Havre Daily News
The Hill County Detention Center is near capacity and the sheriff is asking the County Commission for another staffer to help out.
Sheriff Greg Szudera asked for an 8 percent budget increase in a proposal submitted to the commissioners to cover new personnel and equipment. The county is also looking at ways to pay for inmates' medical costs through adding fees.
The county jail can hold 79 inmates, Szudera said. Today it has 69 inmates and on Monday there were 71.
The Hill County commissioners ask each department to prepare a two-part proposed budget in June, one that holds the line on expenses, and an addendum that includes additional expenses.
The base budget Szudera requested is for about $1.3 million. He is asking for $111,375 over the base expenses, which includes extra personnel and equipment costs.
Commissioner Doug Kaercher said Monday that getting additional staff is a "quite a high priority."
Decisions about department budgets must wait until the beginning of August, however, when the Montana Department of Revenue tells the county what the taxable value is in the county, Kaercher said. That number tells the commissioners what the county's budget can be for the fiscal year that began this month.
Szudera has asked for a full-time transportation officer and a full-time jail controller/dispatcher to take the place of two part-time dispatch/controller positions.
The transportation officer would allow corrections officers and deputies to concentrate on their primary duties, and the full-time dispatcher/controller position would mean more stability with fewer rehirings, Szudera said today.
On June 27, in a contract negotiation meeting, Tom Bivins, field representative with the Montana Public Employees Association, said Sheriff's Office staffers believe the current level of staffing at the jail represents a safety concern.
"I don't know that the union is at loggerheads with the county, but when there is a problem someone needs to examine the problem and find a way to solve it," Bivins said in an interview last week.
The number of inmates in the county jail is up by more than 20 people from the population two months ago. Szudera has said that crime peaks in the summer and the prison population normally increases then.
One of the union's suggestions to alleviate stress on detention staff was for a transportation officer. The officer would be responsible for taking inmates to court, the hospital or to other facilities, Szudera said. Detention staff and deputies do the transports now, he said.
"The demands are made for that much transortation in the state," Szudera said. Female inmates sentenced to prison must be sent to the Montana Women's Prison in Billings, and other transfers mean long-distance travel.
"It puts a strain on the deputies I have available to answer calls," he said.
Having detention staffers, who are also trained deputies, do the transfers is not ideal either, Szudera said. The chief detention officer currently does some transports, as does the detention administrator.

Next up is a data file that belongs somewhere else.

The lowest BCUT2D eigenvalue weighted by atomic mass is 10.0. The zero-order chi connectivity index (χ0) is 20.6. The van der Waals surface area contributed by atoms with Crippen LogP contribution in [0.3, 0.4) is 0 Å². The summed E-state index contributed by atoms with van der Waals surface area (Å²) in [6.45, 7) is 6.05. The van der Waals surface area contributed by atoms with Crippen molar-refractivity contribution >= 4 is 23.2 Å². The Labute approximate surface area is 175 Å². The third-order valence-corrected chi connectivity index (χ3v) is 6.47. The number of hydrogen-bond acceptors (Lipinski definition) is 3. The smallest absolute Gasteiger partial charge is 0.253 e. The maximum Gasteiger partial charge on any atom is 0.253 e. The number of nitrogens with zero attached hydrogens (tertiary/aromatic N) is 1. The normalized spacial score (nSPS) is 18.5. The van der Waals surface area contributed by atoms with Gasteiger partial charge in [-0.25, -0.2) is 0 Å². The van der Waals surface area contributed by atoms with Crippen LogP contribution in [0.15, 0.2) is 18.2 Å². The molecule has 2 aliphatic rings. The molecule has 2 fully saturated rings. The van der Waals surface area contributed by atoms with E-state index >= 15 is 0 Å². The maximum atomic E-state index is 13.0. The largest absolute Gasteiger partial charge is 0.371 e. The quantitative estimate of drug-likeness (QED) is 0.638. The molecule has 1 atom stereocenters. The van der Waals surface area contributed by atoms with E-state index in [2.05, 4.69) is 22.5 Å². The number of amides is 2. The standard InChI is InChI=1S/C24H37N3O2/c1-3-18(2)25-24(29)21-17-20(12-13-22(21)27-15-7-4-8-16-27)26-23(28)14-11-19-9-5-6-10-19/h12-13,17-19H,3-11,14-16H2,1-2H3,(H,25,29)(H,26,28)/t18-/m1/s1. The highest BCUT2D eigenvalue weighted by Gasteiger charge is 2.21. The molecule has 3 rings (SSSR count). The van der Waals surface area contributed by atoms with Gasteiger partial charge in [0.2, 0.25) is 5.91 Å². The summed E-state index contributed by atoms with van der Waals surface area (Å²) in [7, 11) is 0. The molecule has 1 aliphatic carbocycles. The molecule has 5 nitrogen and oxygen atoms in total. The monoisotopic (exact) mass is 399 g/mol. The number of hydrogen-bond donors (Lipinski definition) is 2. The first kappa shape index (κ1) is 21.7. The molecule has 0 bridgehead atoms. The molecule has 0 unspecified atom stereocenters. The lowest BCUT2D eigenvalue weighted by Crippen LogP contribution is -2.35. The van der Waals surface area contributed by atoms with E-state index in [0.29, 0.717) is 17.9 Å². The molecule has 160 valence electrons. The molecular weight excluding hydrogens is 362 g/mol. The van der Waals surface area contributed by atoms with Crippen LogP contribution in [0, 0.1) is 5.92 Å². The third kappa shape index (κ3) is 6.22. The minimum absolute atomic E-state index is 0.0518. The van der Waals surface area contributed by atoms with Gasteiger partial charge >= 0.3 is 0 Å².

"He still needs to be working the floor," Szudera said.
Szudera said the addition of extra jail controller hours and a new position will be "sufficient" to cover the added duties of operating a full jail.
About 15 detention officers are employed at the jail. The Sheriff's Office currently employs five full-time deputies, as well as two recently hired two probationary deputies. A retirement has left another opening, and Szudera said he may be losing a deputy to the Montana Highway Patrol, which recently instituted a pay raise.
Filling vacancies "always presents a problem, especially when the Highway Patrol is getting much more money than a sheriff's deputy," Szudera said.
The starting salary for a sheriff's deputy is $13.39 an hour, Szudera said. The Highway Patrol's starting salary is now $12.90, but the state Legislature approved an increase that will be determined in October based on an average of eight counties in the state. Szudera said that average is more than what Hill County pays because some larger counties in the state pay deputies based on the county population.
Szudera has also asked for about $67,000 for new equipment, including money for a new patrol car and for upgrading the county's radio system.
"My main concern is that the Northern Tier radio project is going to be implemented here very soon," Szudera said. "In order for me to talk on that system, I'm going to have to need new radios." That project will allow agencies across northern Montana to communicate more easily.
In his proposal, Szudera included $2,500 for continued training and equipment for the jail's rapid response team, which is trained to respond to jail riots.
The county recently contracted with a physician and nurse to see inmates at the jail. Undersheriff Don Brostrom said the positions will probably save the county money in the long run because the county pays for emergency room and hospital visits by inmates.
The commissioners Monday discussed the possibility of charging inmates a few dollars for nurse visits. Brostrom said the money would help pay the cost of the employee and might discourage unnecessary visits.
The county has also begun to collect a small fee from the entities whose inmates it holds on contract, such as Blaine County and Fort Belknap Indian Reservation. Contracts for holding inmates will automatically renew on Aug. 1.